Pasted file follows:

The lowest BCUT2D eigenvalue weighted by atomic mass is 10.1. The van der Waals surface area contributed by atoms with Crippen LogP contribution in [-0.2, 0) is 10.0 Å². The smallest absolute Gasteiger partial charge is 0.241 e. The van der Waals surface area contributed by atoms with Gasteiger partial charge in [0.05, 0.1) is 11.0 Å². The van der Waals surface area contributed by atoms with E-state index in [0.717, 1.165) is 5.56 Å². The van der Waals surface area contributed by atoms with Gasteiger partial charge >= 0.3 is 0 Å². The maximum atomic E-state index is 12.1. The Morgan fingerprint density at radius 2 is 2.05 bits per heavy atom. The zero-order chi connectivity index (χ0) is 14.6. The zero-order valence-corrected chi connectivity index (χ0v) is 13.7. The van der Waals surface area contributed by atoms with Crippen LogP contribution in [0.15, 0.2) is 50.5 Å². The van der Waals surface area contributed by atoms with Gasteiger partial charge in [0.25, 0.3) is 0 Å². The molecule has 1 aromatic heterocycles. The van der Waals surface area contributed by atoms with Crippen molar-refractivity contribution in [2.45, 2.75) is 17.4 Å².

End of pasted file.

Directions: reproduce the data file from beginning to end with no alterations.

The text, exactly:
The lowest BCUT2D eigenvalue weighted by atomic mass is 10.1. The van der Waals surface area contributed by atoms with Crippen LogP contribution in [-0.2, 0) is 10.0 Å². The smallest absolute Gasteiger partial charge is 0.241 e. The van der Waals surface area contributed by atoms with Gasteiger partial charge in [0.05, 0.1) is 11.0 Å². The van der Waals surface area contributed by atoms with E-state index in [0.717, 1.165) is 5.56 Å². The van der Waals surface area contributed by atoms with Gasteiger partial charge >= 0.3 is 0 Å². The maximum atomic E-state index is 12.1. The Morgan fingerprint density at radius 2 is 2.05 bits per heavy atom. The zero-order chi connectivity index (χ0) is 14.6. The zero-order valence-corrected chi connectivity index (χ0v) is 13.7. The van der Waals surface area contributed by atoms with Crippen LogP contribution in [0.15, 0.2) is 50.5 Å². The van der Waals surface area contributed by atoms with Gasteiger partial charge in [0.25, 0.3) is 0 Å². The molecule has 1 aromatic heterocycles. The van der Waals surface area contributed by atoms with Crippen molar-refractivity contribution in [2.45, 2.75) is 17.4 Å².